Leading health organizations agree that starting at age two everyone should follow heart-healthy diet and lifestyle recommendations. But eating heart healthy meals doesn't mean giving up on taste. Here are some tips on how to make "health" a special ingredient in your recipes:
How to Make Heart Healthy Meals
Source: National Institutes of Health National Heart, Lung, and Blood Institute: “Your Guide to Lowering Your Cholesterol With TLC”
- Use low-fat methods and remember not to add butter or high- fat sauces—Bake, broil, microwave, roast, steam, poach, lightly stir fry or sauté in cooking spray, small amount of vegetable oil, or reduced sodium broth, grill seafood, chicken, or vegetables.
- Use a nonstick (without added fat) or regular (with small amount of fat) pan.
- Chill soups and stews for several hours and remove congealed fat.
- Limit salt in preparing stews, soups, and other dishes—use spices and herbs to make dishes tasty.
- Cook with low-fat (1-percent fat) or fat-free types of milk or of evaporated milk, instead of whole milk or cream.
- Instead of sour cream, blend 1 cup low-fat, unsalted cottage cheese with 1 tablespoon fat-free milk and 2 tablespoons lemon juice, or substitute fat-free or low-fat sour cream or yogurt.
- Use a variety of herbs and spices in place of salt
- Use low-sodium bouillon and broths, instead of regular bouillons and broths.
- Use a small amount of skinless smoked turkey breast instead of fatback to lower fat content but keep taste.
- Use skinless chicken thighs, instead of neck bones.
- Use cooking oil spray to lower fat and calories.
- Use a small amount of vegetable oil, instead of lard, butter, or other fats that are hard at room temperature.
- To cut saturated fat, use regular soft margarine made with vegetable oil.
- Choose margarine that lists liquid vegetable oil as the first ingredient on the food label and is low in saturated fat and low in or free of transfat.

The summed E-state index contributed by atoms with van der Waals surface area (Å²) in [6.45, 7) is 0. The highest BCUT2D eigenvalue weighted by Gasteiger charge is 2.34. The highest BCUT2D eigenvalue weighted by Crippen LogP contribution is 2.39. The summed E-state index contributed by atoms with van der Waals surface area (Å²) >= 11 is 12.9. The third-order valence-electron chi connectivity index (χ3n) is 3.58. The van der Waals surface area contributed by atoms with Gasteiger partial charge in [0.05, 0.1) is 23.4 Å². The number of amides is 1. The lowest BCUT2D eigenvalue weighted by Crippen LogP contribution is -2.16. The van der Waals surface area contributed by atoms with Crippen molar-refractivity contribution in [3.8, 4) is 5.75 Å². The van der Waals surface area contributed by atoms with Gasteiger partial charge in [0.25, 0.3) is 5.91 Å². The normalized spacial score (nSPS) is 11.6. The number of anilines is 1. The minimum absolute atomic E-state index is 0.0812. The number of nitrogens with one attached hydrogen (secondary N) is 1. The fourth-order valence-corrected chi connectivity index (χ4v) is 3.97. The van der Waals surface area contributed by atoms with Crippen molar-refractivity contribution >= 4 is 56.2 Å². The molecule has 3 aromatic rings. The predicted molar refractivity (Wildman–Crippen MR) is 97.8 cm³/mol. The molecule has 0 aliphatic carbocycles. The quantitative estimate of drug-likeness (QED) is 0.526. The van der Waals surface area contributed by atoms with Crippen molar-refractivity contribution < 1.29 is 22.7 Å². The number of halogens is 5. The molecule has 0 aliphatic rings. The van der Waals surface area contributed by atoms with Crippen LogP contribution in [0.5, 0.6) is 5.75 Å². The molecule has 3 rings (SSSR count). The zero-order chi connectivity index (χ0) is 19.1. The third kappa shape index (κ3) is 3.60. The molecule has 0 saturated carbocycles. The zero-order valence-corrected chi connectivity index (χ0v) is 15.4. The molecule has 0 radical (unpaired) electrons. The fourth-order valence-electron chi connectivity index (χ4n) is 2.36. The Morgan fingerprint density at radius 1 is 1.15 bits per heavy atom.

- In baking or cooking, use three egg whites and one egg yolk instead of two whole eggs, or two egg whites or 1/4cup of egg substitute instead of one whole egg.
Meats and Poultry
- Choose a lean cut of meat and remove any visible fat.
- Remove skin from chicken and other poultry before cooking.
- Try replacing beef with turkey in many recipes.
Sandwiches and Salads
- In salads and sandwiches, use fat-free or low-fat dressing, yogurt, or mayonnaise, instead of regular versions.
- To make a salad dressing, use equal parts water and vinegar, and half as much oil.
- Garnish salads with fruits and vegetables.
Soups and Stews
- Remove fat from homemade broths, soups, and stews by preparing them ahead and chilling them. Before reheating the dish, lift off the hardened fat that formed at the surface. If you don't have time to chill the dish, float a few ice cubes on the surface of the warm liquid to harden the fat. Then remove and discard the fat.
- Use cooking spray, water, or stock to sauté onion for flavoring stews, soups, and sauces.
- To make muffins, quick breads, and biscuits, use no more than 1–2 tablespoons of fat for each cup of flour.
- When making muffins or quick breads, use three ripe, very well-mashed bananas, instead of 1/2cup butter or oil. Or substitute a cup of applesauce for a cup of butter, margarine, oil, or shortening—you'll get less saturated fat and fewer calories.
- To make a pie crust, use only 1/2 cup margarine for every 2 cups of flour.
- For chocolate desserts, use 3 tablespoons of cocoa, instead of 1 ounce of baking chocolate. If fat is needed to replace that in chocolate, add 1 tablespoon or less of vegetable oil.
- To make cakes and soft-drop cookies, use no more than 2 tablespoons of fat for each cup of flour.